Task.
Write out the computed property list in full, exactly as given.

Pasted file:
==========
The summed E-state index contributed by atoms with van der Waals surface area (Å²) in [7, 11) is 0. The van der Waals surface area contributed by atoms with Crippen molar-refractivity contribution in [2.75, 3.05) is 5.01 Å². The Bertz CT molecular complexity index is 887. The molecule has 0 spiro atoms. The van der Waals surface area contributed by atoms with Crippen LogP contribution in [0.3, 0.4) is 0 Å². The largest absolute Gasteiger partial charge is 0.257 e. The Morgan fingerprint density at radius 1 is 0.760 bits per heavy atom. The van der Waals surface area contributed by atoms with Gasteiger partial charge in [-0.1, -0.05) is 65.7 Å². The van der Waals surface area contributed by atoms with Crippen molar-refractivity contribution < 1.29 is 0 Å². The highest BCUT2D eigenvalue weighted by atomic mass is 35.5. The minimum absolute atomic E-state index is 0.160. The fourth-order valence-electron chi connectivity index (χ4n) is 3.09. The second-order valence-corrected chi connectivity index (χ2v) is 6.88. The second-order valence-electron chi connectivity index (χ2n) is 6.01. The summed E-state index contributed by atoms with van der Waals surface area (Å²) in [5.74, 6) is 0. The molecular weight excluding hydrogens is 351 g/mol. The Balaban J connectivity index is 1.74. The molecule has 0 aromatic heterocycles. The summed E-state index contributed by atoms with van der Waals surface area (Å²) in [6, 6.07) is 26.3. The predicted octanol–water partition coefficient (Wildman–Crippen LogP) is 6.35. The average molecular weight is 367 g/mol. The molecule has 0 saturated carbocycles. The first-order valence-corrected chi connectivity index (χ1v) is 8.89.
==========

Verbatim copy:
The summed E-state index contributed by atoms with van der Waals surface area (Å²) in [7, 11) is 0. The van der Waals surface area contributed by atoms with Crippen molar-refractivity contribution in [2.75, 3.05) is 5.01 Å². The Bertz CT molecular complexity index is 887. The molecule has 0 spiro atoms. The van der Waals surface area contributed by atoms with Crippen LogP contribution in [0.3, 0.4) is 0 Å². The largest absolute Gasteiger partial charge is 0.257 e. The Morgan fingerprint density at radius 1 is 0.760 bits per heavy atom. The van der Waals surface area contributed by atoms with Gasteiger partial charge in [-0.1, -0.05) is 65.7 Å². The van der Waals surface area contributed by atoms with Crippen molar-refractivity contribution < 1.29 is 0 Å². The highest BCUT2D eigenvalue weighted by atomic mass is 35.5. The minimum absolute atomic E-state index is 0.160. The fourth-order valence-electron chi connectivity index (χ4n) is 3.09. The second-order valence-corrected chi connectivity index (χ2v) is 6.88. The second-order valence-electron chi connectivity index (χ2n) is 6.01. The summed E-state index contributed by atoms with van der Waals surface area (Å²) in [5.74, 6) is 0. The molecular weight excluding hydrogens is 351 g/mol. The Balaban J connectivity index is 1.74. The molecule has 0 aromatic heterocycles. The summed E-state index contributed by atoms with van der Waals surface area (Å²) in [6, 6.07) is 26.3. The predicted octanol–water partition coefficient (Wildman–Crippen LogP) is 6.35. The average molecular weight is 367 g/mol. The molecule has 0 saturated carbocycles. The first-order valence-corrected chi connectivity index (χ1v) is 8.89.